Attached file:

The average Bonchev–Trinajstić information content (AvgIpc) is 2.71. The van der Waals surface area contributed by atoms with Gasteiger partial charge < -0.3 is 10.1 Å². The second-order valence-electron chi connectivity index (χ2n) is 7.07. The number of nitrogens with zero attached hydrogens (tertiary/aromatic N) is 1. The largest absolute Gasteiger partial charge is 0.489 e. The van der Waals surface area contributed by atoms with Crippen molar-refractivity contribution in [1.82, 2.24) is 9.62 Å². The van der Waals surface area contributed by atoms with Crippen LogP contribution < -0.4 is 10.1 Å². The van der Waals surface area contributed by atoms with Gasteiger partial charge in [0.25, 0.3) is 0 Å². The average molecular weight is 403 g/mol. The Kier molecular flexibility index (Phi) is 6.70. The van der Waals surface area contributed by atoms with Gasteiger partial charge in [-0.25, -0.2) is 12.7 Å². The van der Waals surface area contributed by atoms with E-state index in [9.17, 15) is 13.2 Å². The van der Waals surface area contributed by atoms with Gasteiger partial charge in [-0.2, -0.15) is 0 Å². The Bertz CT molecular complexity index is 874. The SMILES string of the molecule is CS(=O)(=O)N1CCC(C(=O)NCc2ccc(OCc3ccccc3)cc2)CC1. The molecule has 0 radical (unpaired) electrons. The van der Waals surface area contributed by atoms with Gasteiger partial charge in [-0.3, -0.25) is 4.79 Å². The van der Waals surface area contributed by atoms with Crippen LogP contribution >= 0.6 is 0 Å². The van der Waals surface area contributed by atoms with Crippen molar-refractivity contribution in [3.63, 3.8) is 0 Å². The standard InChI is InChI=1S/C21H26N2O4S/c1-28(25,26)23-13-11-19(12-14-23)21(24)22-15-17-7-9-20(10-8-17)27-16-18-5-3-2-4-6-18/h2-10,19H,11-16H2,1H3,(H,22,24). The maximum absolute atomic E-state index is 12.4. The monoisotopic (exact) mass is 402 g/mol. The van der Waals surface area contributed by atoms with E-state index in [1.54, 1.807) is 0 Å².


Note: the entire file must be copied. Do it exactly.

The average Bonchev–Trinajstić information content (AvgIpc) is 2.71. The van der Waals surface area contributed by atoms with Gasteiger partial charge < -0.3 is 10.1 Å². The second-order valence-electron chi connectivity index (χ2n) is 7.07. The number of nitrogens with zero attached hydrogens (tertiary/aromatic N) is 1. The largest absolute Gasteiger partial charge is 0.489 e. The van der Waals surface area contributed by atoms with Crippen molar-refractivity contribution in [1.82, 2.24) is 9.62 Å². The van der Waals surface area contributed by atoms with Crippen LogP contribution < -0.4 is 10.1 Å². The van der Waals surface area contributed by atoms with Gasteiger partial charge in [0.25, 0.3) is 0 Å². The average molecular weight is 403 g/mol. The Kier molecular flexibility index (Phi) is 6.70. The van der Waals surface area contributed by atoms with Gasteiger partial charge in [-0.25, -0.2) is 12.7 Å². The van der Waals surface area contributed by atoms with E-state index in [9.17, 15) is 13.2 Å². The van der Waals surface area contributed by atoms with Gasteiger partial charge in [-0.2, -0.15) is 0 Å². The Bertz CT molecular complexity index is 874. The SMILES string of the molecule is CS(=O)(=O)N1CCC(C(=O)NCc2ccc(OCc3ccccc3)cc2)CC1. The molecule has 0 radical (unpaired) electrons. The van der Waals surface area contributed by atoms with Gasteiger partial charge in [-0.3, -0.25) is 4.79 Å². The van der Waals surface area contributed by atoms with Crippen LogP contribution >= 0.6 is 0 Å². The van der Waals surface area contributed by atoms with Crippen molar-refractivity contribution in [3.63, 3.8) is 0 Å². The standard InChI is InChI=1S/C21H26N2O4S/c1-28(25,26)23-13-11-19(12-14-23)21(24)22-15-17-7-9-20(10-8-17)27-16-18-5-3-2-4-6-18/h2-10,19H,11-16H2,1H3,(H,22,24). The maximum absolute atomic E-state index is 12.4. The monoisotopic (exact) mass is 402 g/mol. The van der Waals surface area contributed by atoms with E-state index in [1.54, 1.807) is 0 Å².